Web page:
FIGS. 7 and 8 show an example of an event-driven workflow, where a one-time event is used to reset and manipulate the workflow to a state that is modeled as part of the workflow itself, Create relationships dynamically at runtime. The web page application can call the workflow provider and pass the configured state (eg, with a specific state and UI), and then the workflow runtime is selected. The dynamic state manager can drive the state by receiving the set state and resetting the workflow instance. Initially, a page that is part of the pageflow control flow is displayed in the browser, and the user completes the information in the page to submit the page. Thereafter, the workflow instance associated with the page is loaded and the workflow state is set to the state associated with the page. There is typically a one-to-one association between pages and states. Once the state is set, the event generated by the page is passed to the workflow instance for consumption. The event is passed to the current state of the workflow instance. The state determines whether the state can consume the event. If the event is consumed by the current state, the associated handler can determine whether a state transition is required. Otherwise, if an event is not consumed in the current state, such an event is passed to the state containing that state for consumption.

  For example, in a scenario where a phone with selected features is purchased, a developer may develop a workflow application that requires a user to enter information using a web page. Web pages are predefined and are associated with states in the state machine workflow. The developer's goal is to model the control flow of the application using a state machine workflow. Events defined within a page can be modeled as inputs in certain states. Based on the type of event, the state machine can change state and execute until completion. The change of state in the state machine defines the control flow of the pageflow application.

  Before the event is submitted from the page to the workflow, the current state of the state machine workflow can be placed in the state associated with the displayed page. This allows the event to be manipulated as if the user was in a happy path and expected to be on that page. In this way, a dynamic relationship can be created (via relocation) between the last set state of the workflow and the newly selected state of the workflow. The steps in purchasing a mobile phone are shown in the chart 700 of FIG. It should be understood that if the user is manipulating the page corresponding to the current state of the state machine workflow, it is usually not necessary to change or relocate that state. In general, the state is reset only if the page and the current state do not match.

  Referring now to FIG. 8, an order 800 is shown in which the type of plan to be purchased after the end user submits steps 1, 2, 3, 4, 5 can be reviewed. In the present invention, the end user can press the Back button of the browser, change the position to step 820, select a prepaid plan, submit the information, and move to step 840. It should be understood that the relationship between steps 5 and 2 is not predefined and therefore can exist as a one-time relationship. Cancel event 860 can also be modeled as an event handler for the main state machine workflow. Thus, the present invention provides a framework in which relationships can be created dynamically at runtime. This allows analysts and developers to model only the most common execution paths between pages, and the control flow defined for the workflow model can adapt to end-user requirements. It becomes possible.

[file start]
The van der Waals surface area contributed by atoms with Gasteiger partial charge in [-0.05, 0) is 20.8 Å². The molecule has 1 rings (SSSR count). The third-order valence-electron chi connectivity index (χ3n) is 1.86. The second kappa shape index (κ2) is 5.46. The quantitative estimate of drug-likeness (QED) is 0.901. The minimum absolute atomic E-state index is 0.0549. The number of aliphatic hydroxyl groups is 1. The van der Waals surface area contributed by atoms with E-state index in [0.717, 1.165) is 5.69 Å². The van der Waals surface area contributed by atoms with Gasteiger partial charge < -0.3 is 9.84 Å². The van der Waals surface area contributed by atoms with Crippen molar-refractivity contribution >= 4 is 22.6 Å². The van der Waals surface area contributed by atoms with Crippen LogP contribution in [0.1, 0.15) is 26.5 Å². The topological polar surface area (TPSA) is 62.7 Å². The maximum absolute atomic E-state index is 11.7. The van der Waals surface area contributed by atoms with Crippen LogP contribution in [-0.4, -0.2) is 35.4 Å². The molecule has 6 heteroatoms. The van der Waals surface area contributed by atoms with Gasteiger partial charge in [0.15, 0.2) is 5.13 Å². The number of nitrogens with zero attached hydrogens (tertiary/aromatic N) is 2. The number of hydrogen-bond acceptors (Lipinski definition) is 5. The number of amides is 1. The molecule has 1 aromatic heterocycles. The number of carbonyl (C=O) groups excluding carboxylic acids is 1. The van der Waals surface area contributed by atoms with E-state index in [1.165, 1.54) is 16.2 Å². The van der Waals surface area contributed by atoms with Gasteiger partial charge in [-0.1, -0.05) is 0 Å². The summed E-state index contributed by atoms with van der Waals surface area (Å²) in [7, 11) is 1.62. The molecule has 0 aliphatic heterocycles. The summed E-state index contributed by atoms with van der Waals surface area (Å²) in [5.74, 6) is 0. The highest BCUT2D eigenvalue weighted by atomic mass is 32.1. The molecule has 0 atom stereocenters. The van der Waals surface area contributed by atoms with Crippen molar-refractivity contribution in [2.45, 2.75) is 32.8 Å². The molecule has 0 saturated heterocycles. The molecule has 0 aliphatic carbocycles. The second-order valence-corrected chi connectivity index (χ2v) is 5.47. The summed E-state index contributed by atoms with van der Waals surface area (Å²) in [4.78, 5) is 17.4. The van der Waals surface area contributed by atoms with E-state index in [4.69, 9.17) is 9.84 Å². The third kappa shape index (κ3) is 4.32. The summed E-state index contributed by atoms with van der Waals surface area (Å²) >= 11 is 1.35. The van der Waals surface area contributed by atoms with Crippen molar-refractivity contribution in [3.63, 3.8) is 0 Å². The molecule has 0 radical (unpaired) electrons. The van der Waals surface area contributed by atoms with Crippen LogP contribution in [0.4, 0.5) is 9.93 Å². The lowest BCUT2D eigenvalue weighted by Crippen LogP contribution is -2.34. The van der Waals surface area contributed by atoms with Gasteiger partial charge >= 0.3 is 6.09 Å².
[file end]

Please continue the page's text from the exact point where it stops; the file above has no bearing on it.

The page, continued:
With reference to FIG. 9, an exemplary environment 910 for implementing various aspects of the invention will be described. The exemplary environment 910 includes a computer 912. Computer 912 includes a processing unit 914, a system memory 916, and a system bus 918. System bus 918 couples system components including, but not limited to, system memory 916 to processing unit 914. The processing device 914 may be any of various available processors. Dual microprocessors and other multiprocessor architectures can also be used as the processing unit 914.

  The system bus 918 includes, but is not limited to, an 11-bit bus, an industrial standard architecture (ISA), a micro-channel architecture (MSA), an extended ISA (IDEA), an intelligent drive electronic bus (IDE), an intelligent drive electronics (IDEB) PCI (Peripheral Component Interconnect), USB (Universal Serial Bus), AGP (Advanced Graphics Port), PCMCIA (Personal Computer Memory Card, International Card) all Computer Systems Interface) using several types of bus available including a memory bus or memory controller, a peripheral bus or external bus, and / or may be any of several types of bus structures including a local bus.

  The system memory 916 includes a volatile memory 920 and a nonvolatile memory 922. A basic input / output system (BIOS) including a basic routine for transferring information between elements in the computer 912 at startup or the like is stored in the nonvolatile memory 922. By way of example and not limitation, the non-volatile memory 922 may include a ROM (Read Only Memory), a PROM (Programmable ROM), an EPROM (Electrically Programmable ROM), an EEPROM (Electrically Erasable ROM), or Flash memory may be included. Volatile memory 920 includes random access memory (RAM) that functions as external cache memory. By way of example and not limitation, RAM may be SRAM (synchronous RAM), DRAM (dynamic RAM), SDRAM (synchronous DRAM), DDR SDRAM (double data rate SDRAM), ESDRAM (enhanced SDRAM), SLDRAM (Synchronous DRAM), And in various forms such as DRRAM (Direct Rambus RAM).